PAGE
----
At the bottom of the main staircase is the Chapel of St. Helena, mother of Constantine. Baedekers describes it thus:
…here once stood Constantine’s basilica. In the seventh century, a small sanctuary in the Byzantine style was erected here by Modestus, and the existing substructions date from this period. To the east are three apses, and in the center four cylindrical columns which bear a dome. The latter has six side-windows, which look to the quadrangle of the Abyssinian monastery. The shafts of the columns are antique monoliths of reddish colour; their thickness, however, as well as the disproportionate size of the cubic capitals, give the whole a heavy appearance. The pointed vaulting dates from the time of the Crusaders (12th century). The chapel belongs to the Abyssinians, by whom it is let to the Armenians. From the statements of medieval pilgrims, we learn that this chapel was regarded as the place where the cross was found…the altar in the middle is dedicated to the Empress Helena. To the right of the altar is shown a seat in which the empress is said to have sat while the cross was being sought for; this tradition, however, is not older than the 15th century. In the 17th century, the Armenian patriarch, who used to occupy this seat, complains of the way in which it was mutilated by pilgrims, and speaks of having been frequently obliged to renew it. Down to the time of Chateaubriand (1806) the old tradition was kept up that the columns of this chapel shed tears.
The recently uncovered and restored floor of the Chapel of St. Helena reveals an intricate and rough mosaic representing Empress Helena and the finding of the cross. This is usually roped off except for special occasions. A wide angle lens will catch the overall floor, but a zoom lens will capture little details of the workmanship. There is usually enough light in the middle of the day coming in through the windows in the dome.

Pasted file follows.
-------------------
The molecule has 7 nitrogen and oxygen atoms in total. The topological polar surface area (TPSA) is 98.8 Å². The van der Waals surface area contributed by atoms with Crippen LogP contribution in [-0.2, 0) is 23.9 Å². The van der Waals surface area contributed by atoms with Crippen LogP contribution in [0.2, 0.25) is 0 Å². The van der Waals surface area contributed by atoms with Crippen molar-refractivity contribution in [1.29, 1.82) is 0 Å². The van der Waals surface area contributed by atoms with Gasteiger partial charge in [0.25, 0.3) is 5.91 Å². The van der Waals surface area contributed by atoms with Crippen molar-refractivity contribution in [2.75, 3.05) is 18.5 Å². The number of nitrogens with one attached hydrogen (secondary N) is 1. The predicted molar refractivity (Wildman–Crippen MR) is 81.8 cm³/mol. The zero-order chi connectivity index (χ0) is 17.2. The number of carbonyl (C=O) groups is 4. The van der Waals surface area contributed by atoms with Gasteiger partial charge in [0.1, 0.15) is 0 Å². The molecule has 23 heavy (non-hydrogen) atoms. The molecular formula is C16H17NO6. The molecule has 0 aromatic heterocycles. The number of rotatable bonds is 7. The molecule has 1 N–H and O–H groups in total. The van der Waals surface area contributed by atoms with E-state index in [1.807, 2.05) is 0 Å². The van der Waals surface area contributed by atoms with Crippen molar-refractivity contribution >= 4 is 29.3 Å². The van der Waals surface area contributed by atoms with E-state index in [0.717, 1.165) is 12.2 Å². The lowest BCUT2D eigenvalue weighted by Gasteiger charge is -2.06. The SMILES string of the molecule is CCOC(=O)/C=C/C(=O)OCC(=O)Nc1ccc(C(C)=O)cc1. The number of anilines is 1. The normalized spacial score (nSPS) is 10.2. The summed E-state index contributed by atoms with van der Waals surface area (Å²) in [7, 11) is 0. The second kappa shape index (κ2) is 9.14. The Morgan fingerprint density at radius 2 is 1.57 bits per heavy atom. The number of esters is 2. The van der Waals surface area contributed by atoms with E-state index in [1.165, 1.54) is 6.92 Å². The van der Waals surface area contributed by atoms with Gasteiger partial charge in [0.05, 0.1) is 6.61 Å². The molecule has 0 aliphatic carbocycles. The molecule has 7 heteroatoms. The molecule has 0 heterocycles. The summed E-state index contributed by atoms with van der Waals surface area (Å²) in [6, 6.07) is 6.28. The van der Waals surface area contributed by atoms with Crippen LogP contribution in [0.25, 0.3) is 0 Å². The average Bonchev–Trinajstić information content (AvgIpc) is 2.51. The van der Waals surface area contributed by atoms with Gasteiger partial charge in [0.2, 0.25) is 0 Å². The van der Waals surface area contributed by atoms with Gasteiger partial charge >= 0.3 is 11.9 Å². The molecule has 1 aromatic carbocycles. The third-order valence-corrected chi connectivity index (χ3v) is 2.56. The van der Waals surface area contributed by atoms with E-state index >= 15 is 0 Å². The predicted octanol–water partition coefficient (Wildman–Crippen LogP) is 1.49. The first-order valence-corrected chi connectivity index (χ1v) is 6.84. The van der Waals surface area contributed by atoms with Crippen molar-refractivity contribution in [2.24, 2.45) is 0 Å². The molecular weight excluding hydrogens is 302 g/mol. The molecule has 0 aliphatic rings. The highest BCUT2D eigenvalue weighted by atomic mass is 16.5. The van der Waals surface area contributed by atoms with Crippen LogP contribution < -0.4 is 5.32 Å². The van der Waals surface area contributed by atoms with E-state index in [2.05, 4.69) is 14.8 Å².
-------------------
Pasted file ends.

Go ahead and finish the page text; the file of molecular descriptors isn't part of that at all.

Moving past the chapel to the right, descend down another set of stairs to what is known as the Chapel of the Finding of the Cross. Notice how the walls become rough hewn on the way down. This is the oldest part of the original church.
There is little to see here now, as the ancient paintings on the walls are now covered with scratched and old plastic protective plates, and the cave-like room is rarely lit. Hang around long enough and you are likely to see a priest pass through and open a small railed gate that protects a ladder-like staircase that descends down even further. I was never able to find out where it led or what was down there, one of the many mysteries of the church.
This small ancient chapel was only uncovered in the 1800s and the first mass was said here, according to Baedeker, in 1857. Still, the ancient feel of the rock, and the fact that you are several floors below the church gives you a rare insight into what is “real” and what is not in Jerusalem.
Remember that when Helena “discovered” this area, it was covered by 300 years of fill and rubble. After wars, earthquakes, fires, and general lack of maintenance and care, the original churches and monuments were destroyed and rebuilt and destroyed and rebuilt, one on top of the other. What you are seeing here more closely resembles the original chapel and location than what you saw up above.
Now, I promised you a treat, a little rarely seen treasure in the Church of the Holy Sepulchre.
Returning back up the stairs, going back to the Sepulchre, walk around behind it to the Coptic Chapel in the back. Turn away from the Sepulchre and walk towards the arches along the wall. If it remains open, there is one entrance that isn’t closed. This room has been a chapel and an office over the years. Now it is abandoned but it holds great treasures.